Risa is off getting a massage and I am jealous. It is the old and infirm who need such tender care - like me.
Tomorrow we climb into the car for another long road trip to Madison to see Kate and maybe watch a football game, though neither of us is much of a football fanatic. I don't have tickets yet so we will play the ticket game outside of the stadium to see if we can score a discounted seat or two.
This is what I was doing two weekends ago. Four of us took off on a long weekend to cruise the Apostle Islands off the "junior" peninsula that sticks up from Wisconsin on the south shore of Lake Superior. This is a C&C Landfall 38 with a center cockpit. Very comfortable with four on board. We stocked up on food and booze before embarking which was a good thing because we spent most of our time motoring through calm seas and anchored in placid bays. The weather there was also very un-fall-like for Superior in September.
Whenever preparing for a trip on the waters of Superior, you have to pack for all occasions including weather that you would normally find in the depth of winter. Hence I had heavy oil-impregnated wool sweaters, turtlenecks, fleece pants to go under my goretex ski bibs, etc. What I wore was shorts and a T-shirt. The weather was in the eighties with only the occasional puff of a breeze. Things were very relaxed.
There were beers for lunch, wine and cheese for cocktail hour, and various concoctions after that. Our first night was spent tied to the dock at La Point on Madeline Island where we proceeded to tour all of the various sailors haunts which led to events that will necessitate a brief hiatus before I visit again.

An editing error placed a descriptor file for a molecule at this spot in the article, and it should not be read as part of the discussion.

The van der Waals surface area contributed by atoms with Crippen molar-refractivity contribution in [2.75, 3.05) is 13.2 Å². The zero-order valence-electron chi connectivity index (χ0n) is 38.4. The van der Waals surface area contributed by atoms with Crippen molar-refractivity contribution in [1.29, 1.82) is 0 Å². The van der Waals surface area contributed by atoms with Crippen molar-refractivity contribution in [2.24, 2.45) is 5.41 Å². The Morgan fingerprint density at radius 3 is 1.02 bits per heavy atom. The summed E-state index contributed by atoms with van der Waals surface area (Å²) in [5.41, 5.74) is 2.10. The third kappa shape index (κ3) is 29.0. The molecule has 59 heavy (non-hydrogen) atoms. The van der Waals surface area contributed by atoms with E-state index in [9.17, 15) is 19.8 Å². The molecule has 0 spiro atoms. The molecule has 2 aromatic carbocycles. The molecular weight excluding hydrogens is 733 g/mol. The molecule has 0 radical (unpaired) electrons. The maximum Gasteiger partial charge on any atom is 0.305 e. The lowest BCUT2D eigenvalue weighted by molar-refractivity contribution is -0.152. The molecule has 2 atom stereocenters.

From there, we abandoned land for the serene safety of the waves (well, not really waves, but more like glassy ripples) as we went in search of adventure. We took a tour of the Raspberry Island light house that was led by a garrulous old ranger who was in love with his life and happy to share the lighthouse lore with anyone who had the time to hear it. He and I wound up swapping tales because even though I am not a real light house keeper, I played one in a movie one time which gave me some hind sight into the lives of the keepers.
Our last stop was Presque Isle Bay on the south side of Stockton Island. We were one of about twenty-five sailing vessels at anchor there on that night. It was a beautiful anchorage stretching out along an arching white sand beach that supported about twenty campsites along the shore. We took the dinghy in to shore for a swim in the 70 degree water, washing off the day's accumulation of sweat.
I turned in early that night as the candle burning of the previous two had taken their toll on me. I awoke to a chill, gray dawn and an old fashioned blanket of fog. Because I prefer shore facilities to the limited options on board, I broke the silence with the outboard on the dinghy as I motored over to the dock a good half mile away.
As we ate our breakfast, boats ghosted out of the bay, one by one in the cotton wool fog. When our turn came, we fired up the diesel and joined the flotilla heading back to Bayfield and the harbor. By the time we reached our marina, the fog had lifted, a breeze appeared (too late for us), and we needed another shower.
It was a wonderful time and I was glad to get back in a boat on the lake. I grew up sailing out of Bayfield and Duluth. I can still see our old sloop if I go down to the marina on Park Point. I hope I don't have to wait as long until the next time.